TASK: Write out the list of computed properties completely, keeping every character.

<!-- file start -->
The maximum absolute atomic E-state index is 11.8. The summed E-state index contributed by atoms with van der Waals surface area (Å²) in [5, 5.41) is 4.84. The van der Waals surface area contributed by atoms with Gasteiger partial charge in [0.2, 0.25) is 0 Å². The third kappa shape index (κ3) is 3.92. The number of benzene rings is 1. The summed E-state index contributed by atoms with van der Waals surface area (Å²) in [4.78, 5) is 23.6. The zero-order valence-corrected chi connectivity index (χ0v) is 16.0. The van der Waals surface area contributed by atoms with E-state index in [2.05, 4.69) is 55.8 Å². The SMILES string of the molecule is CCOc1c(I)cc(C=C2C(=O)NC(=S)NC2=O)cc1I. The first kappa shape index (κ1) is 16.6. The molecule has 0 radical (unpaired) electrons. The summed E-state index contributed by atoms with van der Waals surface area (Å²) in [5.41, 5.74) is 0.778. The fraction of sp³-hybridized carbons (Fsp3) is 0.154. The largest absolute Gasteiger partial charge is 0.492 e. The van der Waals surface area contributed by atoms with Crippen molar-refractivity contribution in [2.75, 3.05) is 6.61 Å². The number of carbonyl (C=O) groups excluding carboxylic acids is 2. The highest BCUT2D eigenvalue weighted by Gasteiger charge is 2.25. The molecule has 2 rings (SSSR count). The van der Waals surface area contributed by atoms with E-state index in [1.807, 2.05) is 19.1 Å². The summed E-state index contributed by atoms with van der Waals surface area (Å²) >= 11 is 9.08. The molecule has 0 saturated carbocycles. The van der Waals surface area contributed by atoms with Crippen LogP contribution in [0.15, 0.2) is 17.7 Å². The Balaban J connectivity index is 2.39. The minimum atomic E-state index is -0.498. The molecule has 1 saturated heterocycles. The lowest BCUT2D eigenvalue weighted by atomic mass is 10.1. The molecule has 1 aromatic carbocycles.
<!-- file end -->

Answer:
The maximum absolute atomic E-state index is 11.8. The summed E-state index contributed by atoms with van der Waals surface area (Å²) in [5, 5.41) is 4.84. The van der Waals surface area contributed by atoms with Gasteiger partial charge in [0.2, 0.25) is 0 Å². The third kappa shape index (κ3) is 3.92. The number of benzene rings is 1. The summed E-state index contributed by atoms with van der Waals surface area (Å²) in [4.78, 5) is 23.6. The zero-order valence-corrected chi connectivity index (χ0v) is 16.0. The van der Waals surface area contributed by atoms with E-state index in [2.05, 4.69) is 55.8 Å². The SMILES string of the molecule is CCOc1c(I)cc(C=C2C(=O)NC(=S)NC2=O)cc1I. The first kappa shape index (κ1) is 16.6. The molecule has 0 radical (unpaired) electrons. The summed E-state index contributed by atoms with van der Waals surface area (Å²) in [5.41, 5.74) is 0.778. The fraction of sp³-hybridized carbons (Fsp3) is 0.154. The largest absolute Gasteiger partial charge is 0.492 e. The van der Waals surface area contributed by atoms with Crippen molar-refractivity contribution in [2.75, 3.05) is 6.61 Å². The number of carbonyl (C=O) groups excluding carboxylic acids is 2. The highest BCUT2D eigenvalue weighted by Gasteiger charge is 2.25. The molecule has 2 rings (SSSR count). The van der Waals surface area contributed by atoms with E-state index in [1.807, 2.05) is 19.1 Å². The summed E-state index contributed by atoms with van der Waals surface area (Å²) >= 11 is 9.08. The molecule has 0 saturated carbocycles. The van der Waals surface area contributed by atoms with Crippen LogP contribution in [0.15, 0.2) is 17.7 Å². The Balaban J connectivity index is 2.39. The minimum atomic E-state index is -0.498. The molecule has 1 saturated heterocycles. The lowest BCUT2D eigenvalue weighted by atomic mass is 10.1. The molecule has 1 aromatic carbocycles.